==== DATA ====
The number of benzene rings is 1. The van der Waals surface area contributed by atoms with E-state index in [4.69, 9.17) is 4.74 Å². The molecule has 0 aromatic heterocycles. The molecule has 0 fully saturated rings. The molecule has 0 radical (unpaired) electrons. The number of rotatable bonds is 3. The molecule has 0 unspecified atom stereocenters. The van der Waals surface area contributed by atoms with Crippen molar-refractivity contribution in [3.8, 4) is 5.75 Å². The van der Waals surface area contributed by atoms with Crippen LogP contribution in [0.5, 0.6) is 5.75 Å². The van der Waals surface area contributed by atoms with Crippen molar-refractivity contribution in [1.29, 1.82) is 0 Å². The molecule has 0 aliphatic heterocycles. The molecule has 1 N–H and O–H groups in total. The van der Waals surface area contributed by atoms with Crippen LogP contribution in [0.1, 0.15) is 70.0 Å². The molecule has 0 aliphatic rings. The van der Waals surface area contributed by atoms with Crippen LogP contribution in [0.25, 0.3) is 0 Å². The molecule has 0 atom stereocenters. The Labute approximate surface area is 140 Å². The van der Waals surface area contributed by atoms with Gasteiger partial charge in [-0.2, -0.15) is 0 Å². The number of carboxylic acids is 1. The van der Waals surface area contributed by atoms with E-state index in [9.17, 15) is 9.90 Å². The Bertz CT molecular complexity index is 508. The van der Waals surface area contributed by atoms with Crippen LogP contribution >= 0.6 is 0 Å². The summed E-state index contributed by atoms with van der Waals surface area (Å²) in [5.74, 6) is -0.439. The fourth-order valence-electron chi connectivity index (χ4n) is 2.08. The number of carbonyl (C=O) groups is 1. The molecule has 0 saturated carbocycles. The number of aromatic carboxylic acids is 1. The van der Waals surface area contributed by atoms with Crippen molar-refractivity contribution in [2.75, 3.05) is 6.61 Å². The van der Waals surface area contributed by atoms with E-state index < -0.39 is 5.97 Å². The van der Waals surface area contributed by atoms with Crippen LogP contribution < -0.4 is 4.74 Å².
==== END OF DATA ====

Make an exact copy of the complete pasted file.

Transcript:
The number of benzene rings is 1. The van der Waals surface area contributed by atoms with E-state index in [4.69, 9.17) is 4.74 Å². The molecule has 0 aromatic heterocycles. The molecule has 0 fully saturated rings. The molecule has 0 radical (unpaired) electrons. The number of rotatable bonds is 3. The molecule has 0 unspecified atom stereocenters. The van der Waals surface area contributed by atoms with Crippen molar-refractivity contribution in [3.8, 4) is 5.75 Å². The van der Waals surface area contributed by atoms with Crippen LogP contribution in [0.5, 0.6) is 5.75 Å². The van der Waals surface area contributed by atoms with Crippen molar-refractivity contribution in [1.29, 1.82) is 0 Å². The molecule has 0 aliphatic heterocycles. The molecule has 1 N–H and O–H groups in total. The van der Waals surface area contributed by atoms with Crippen LogP contribution in [0.1, 0.15) is 70.0 Å². The molecule has 0 aliphatic rings. The van der Waals surface area contributed by atoms with Crippen LogP contribution in [0.25, 0.3) is 0 Å². The molecule has 0 atom stereocenters. The Labute approximate surface area is 140 Å². The van der Waals surface area contributed by atoms with Gasteiger partial charge in [-0.2, -0.15) is 0 Å². The number of carboxylic acids is 1. The van der Waals surface area contributed by atoms with E-state index in [9.17, 15) is 9.90 Å². The Bertz CT molecular complexity index is 508. The van der Waals surface area contributed by atoms with Crippen LogP contribution >= 0.6 is 0 Å². The summed E-state index contributed by atoms with van der Waals surface area (Å²) in [5.74, 6) is -0.439. The fourth-order valence-electron chi connectivity index (χ4n) is 2.08. The number of carbonyl (C=O) groups is 1. The molecule has 0 saturated carbocycles. The number of aromatic carboxylic acids is 1. The van der Waals surface area contributed by atoms with Crippen molar-refractivity contribution in [2.75, 3.05) is 6.61 Å². The van der Waals surface area contributed by atoms with E-state index < -0.39 is 5.97 Å². The van der Waals surface area contributed by atoms with Crippen LogP contribution < -0.4 is 4.74 Å².